Hobbit's GardenNo holes or gaps!

I have only had soap batches “seize” on me a few times, and it’s always been because the fragrance caused it. Seized soap starts to solidify before you can even get it into a mold, and it often heats up at the same time. If a fragrance causes my soap to seize, I just don’t use it ever again because you can’t really work around that issue. The best you can do is glop the soap in a mold and hope it doesn’t look too terrible, but it nearly always does.

Soap in the MoldI have learned to enjoy the process of making soap. It’s calming. I usually listen to audio books while I work. I love experimenting with different colors, designs, and scents. I like trying things like infusing my soaping oils with herbs, like chamomile and calendula.

I have developed a favorite recipe that makes a really nice lather. It’s a go-to recipe for me, but I still try different combinations of oils sometimes. The fun, for me, is discovering something new—a design technique I have never tried, or a color combination that looks gorgeous. I have learned a great deal about art through making soap.

I’ve also learned resilience in the face of failure. It took me several tries to make a good goat milk soap. Working with milk in soap is hard for beginners. It also took me several tries to learn how to make swirls in my soap. This was my first successful swirl.

Coconut Lime VerbenaI’ve also learned the value of experimentation. I have ruined some batches of soap, resulting in loss of materials, but each time I had problems, I learned from them, and learning what NOT to do next time is probably more valuable than doing everything right the first time every time. It’s disappointing to have a ruined batch of soap, but I always learn from it when it happens. And it still occasionally happens.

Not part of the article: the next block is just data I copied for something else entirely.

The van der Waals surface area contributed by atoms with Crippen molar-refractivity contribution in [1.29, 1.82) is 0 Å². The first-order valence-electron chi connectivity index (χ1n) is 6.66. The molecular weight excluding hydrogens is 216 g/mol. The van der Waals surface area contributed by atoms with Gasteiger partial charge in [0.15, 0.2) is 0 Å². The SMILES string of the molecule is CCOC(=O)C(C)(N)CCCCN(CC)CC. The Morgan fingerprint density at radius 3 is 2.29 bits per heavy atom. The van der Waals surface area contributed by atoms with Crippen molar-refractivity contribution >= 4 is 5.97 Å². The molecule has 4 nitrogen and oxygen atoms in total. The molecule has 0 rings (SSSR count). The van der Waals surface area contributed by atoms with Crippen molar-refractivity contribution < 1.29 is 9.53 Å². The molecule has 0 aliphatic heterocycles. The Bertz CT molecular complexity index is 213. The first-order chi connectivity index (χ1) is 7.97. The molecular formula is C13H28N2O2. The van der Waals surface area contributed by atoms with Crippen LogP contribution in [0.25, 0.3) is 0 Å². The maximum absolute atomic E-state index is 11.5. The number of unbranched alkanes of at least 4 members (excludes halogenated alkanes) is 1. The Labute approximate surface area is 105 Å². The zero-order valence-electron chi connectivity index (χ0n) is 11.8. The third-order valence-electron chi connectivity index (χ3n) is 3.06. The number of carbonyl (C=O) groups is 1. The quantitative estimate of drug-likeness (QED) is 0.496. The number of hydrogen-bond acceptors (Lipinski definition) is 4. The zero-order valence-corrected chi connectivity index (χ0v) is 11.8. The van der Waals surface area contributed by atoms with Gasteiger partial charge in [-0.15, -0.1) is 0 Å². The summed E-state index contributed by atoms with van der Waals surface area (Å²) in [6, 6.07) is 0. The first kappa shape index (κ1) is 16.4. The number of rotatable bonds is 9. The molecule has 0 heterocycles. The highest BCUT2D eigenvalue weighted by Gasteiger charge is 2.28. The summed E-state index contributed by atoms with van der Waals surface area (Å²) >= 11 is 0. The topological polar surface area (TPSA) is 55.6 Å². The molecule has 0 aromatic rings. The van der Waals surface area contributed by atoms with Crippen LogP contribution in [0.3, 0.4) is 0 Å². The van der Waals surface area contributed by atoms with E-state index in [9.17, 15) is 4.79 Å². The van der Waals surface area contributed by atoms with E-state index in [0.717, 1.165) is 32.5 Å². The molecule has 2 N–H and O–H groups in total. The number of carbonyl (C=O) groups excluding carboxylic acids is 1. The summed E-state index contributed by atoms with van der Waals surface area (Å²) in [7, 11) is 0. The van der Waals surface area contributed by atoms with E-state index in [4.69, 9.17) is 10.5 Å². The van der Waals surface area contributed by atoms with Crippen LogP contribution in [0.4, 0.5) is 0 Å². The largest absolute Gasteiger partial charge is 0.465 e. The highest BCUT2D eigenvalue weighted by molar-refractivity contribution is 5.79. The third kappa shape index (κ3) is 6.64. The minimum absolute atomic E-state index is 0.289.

I’ve learned a great deal about chemistry, too. I never took organic chemistry, and I had a great deal of trouble with chemistry in high school. I understand a lot more at least about the kind of chemistry involved in making soap, and it is fascinating to learn about. One of the reasons I took up this hobby in the first place is that I love to learn. I have tried my hand at many crafts over the years—making candles, cross stitching, crocheting, knitting (still learning that one), scrapbooking—and none of them has captured my imagination or given me the same kind of artistic gratification that making soap has done. I’ve also made friends that only know me through my love of this hobby—most of them fellow soapmakers.

We should all find some artistic outlet that fulfills us, teaches us, and allows us opportunities for expressing ourselves.

Slice of LifeSlice of Life is a daily writing challenge during the month of March hosted by Two Writing Teachers. Visit their blog for more information about the challenge and for advice and ideas about how to participate.